• Make Transitions fun: Getting my boy to sit in his car seat used to be a 20 minute scream & cry stressor. But once I learned to plan his transitions from one activity/place to another, the boy responded. So now when we get in my car, he pushes the start button, then climbs in the seat himself and says, “Ok, we go now.” Which is so great!

Once I figured this all out, I couldn’t believe how the boy changed. Rather than throwing a tantrum, he tells me what he wants to do. He seems to be sleeping a bit better thanks to the routines. We ramp him up to active play in the AM, then wind him down before lunch.

Happy Father’s Day!


Looking back over the last 12-18 mos, the revolution occurred and barely anyone noticed: The Windows in my Windows Server were ousted in a bloodless coup, le ancien regime passed away into the dustbin of history, and a new and more fearsome, powerful chief was installed.

And yet no one is talking about it.

Of course, the audience was limited from the start -how many people care about the development of Windows Server to begin with1- but even among those of us in the know, one could make the case that Microsoft guys are in denial, ignorance, or are strangely into working way harder than they need to because truly , the Windows part of Windows Server is dead and buried, a relic of the 2000s.

So long Cascaded/Vertically Stacked GUI, buh-bye mstsc.exe & RDP, buona notte taskbar & Device Manager, adios Next>Next>Next>Finish Wizard, don’t let the Explorer.exe or MMC snap-in snap you in the ass on the way out of my datacenter.

Parting, in this case, is not sweet sorrow, but pure joy. Why? Personally, I hate the mouse and consider it a personal & professional failure anytime I have boxed myself into using it, which is a lot less these days. And that’s coming from a guy who was using RDP as a crutch and only recently realized how powerful Powershell is.

Check it:

  • As I keyboard this in mid June 2015, I have four Windows server hosts and 9 Hyper-V VMs in my homelab that 1) lack any kind of graphical user interface, including the minimal server shell of which I’ve been so fond of for so long
  • The VMs have never been logged into via traditional methods (RDP, Console, I’m even using MMCs less) and I’m hosting SQL on one, a set of VMs sharing DHCP scopes, a couple IIS boxes, a Certificate Authority, VMM, and more. The physical servers were logged into at one time, but no longer; my Tiered Storage Spaces host is running core & RDP is disabled.
  • These VMs have a dramatically smaller footprint on my lab storage box, and -as a result- a dramatically smaller attack surface and reduced updates. And these are 2012 R2 VMs….it’s only getting smaller with Server 2016
  • Even Powershell is less intimidating than it used to be; get-beer -stout for the person or persons who priortized Powershell help, which by my reckoning is on par or superior to Unix man pages.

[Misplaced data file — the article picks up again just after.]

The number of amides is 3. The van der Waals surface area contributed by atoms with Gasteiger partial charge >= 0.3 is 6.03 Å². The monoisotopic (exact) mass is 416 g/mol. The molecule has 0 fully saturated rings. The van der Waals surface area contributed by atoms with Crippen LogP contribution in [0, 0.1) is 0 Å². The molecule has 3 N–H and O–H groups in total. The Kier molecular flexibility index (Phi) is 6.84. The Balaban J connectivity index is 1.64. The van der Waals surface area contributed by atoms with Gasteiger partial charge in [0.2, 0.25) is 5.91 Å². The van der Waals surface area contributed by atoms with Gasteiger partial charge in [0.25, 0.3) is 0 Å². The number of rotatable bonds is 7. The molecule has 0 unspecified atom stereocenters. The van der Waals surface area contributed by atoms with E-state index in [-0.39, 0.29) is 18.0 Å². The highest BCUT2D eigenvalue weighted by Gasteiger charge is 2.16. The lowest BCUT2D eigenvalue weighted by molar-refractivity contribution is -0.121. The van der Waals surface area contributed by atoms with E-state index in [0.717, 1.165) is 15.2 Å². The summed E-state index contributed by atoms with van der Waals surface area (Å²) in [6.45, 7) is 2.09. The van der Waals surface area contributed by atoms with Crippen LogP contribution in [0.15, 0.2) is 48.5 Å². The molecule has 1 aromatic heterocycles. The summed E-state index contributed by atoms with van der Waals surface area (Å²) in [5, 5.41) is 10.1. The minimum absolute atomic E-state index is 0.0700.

• PS Remoting is incredibly great for the management of remote Windows Servers by itself, but from the same interface and with the same verb-noun constructs, you can manage your Office 365 Tenant, interface with mighty Azure, and -holy shit, someone made Sharepoint Online cmdlets?!?- even do some Sharepoint stuff. From. The. Same. Interface.

If I can do it, you can too, you stubborn 2003 Server holdouts! Come on, get with the program…get with the times…Get intimate with your keyboard and the Tab button once again!

So if Windows guys who are using mice to manage Windows Servers are doing it wrong, in denial, or just like working harder, how about the Linux folks?

As Jeff Snover/Lee Holmes and others tell the story, there was a small cult of Bash/Unix/Scripting devotees inside Microsoft 10+ years ago, meeting in secret, hiding from the authorities, trading scripts and bits of code over hushed conversations in the dark. One day Snover’s band did what revolutionaries do: they posted a manifesto. Demotions followed, but their idea had merit and staying power because even a packed room of MBAs can’t keep a good idea down. Engineers saw Monad/Powershell for what it was: a wholesale reinvention of Microsoft’s enterprise products, and they built it out slowly & carefully, using persuasion, demos, and .net. In those days, Powershell was hard to use, but today, it’s the Coin of the Realm, the lingua franca and the Admin’s Swiss Army Knife, all in one.

It’s approachable. You can learn it, and not only that, you will like it.

During that same time though, Linux went from backyard tinkerer toy to global infrastructure heavyweight thanks to its scriptability, automation capabilities and scale-powers. Windows guys either ditched Microsoft with the rise of Linux-based VMware, or,  they stuck with what was familiar: the GUI, the MMC Snap-In, our venerable c: and tried hard but mostly failed to keep up with the state-of-the-art in Linux infrastructures. There’s really only so far you can go with a patchwork collection of unsigned & broke-ass VB Scripts & batch files, afterall.

Those Linux guys never looked back at Windows, and since I talk to a lot of them, they probably never will look again at Windows. They have the IT Scars & bear the trauma of 2000-2008; Windows is bad, Windows sucks, Windows Updates blah blah blah. And who can blame them?

Microsoft should kill the Windows in Server 2016 completely. Nano Server is a start, but let’s ditch it altogether. Windows is stale, Windows is baggage, Windows is consumer, and Windows Server does not accurately describe a properly-considered Microsoft Infrastructure, which is built atop varieties of the Microsoft Server, the same good stuff running Microsoft Azure and Microsoft Office 365.

And guess what? Microsoft Server –Powershell Inside- is now ahead of the curve -something about pipelines & objects-  and my guess is Microsoft would find much traction in DevOps or Lean IT environments by selling a Microsoft Server, perhaps enough traction to offset the sting of scared enterprises that only buy Windows Server.

  1. answer:we,we happy few, we band of sysadmins and engineers!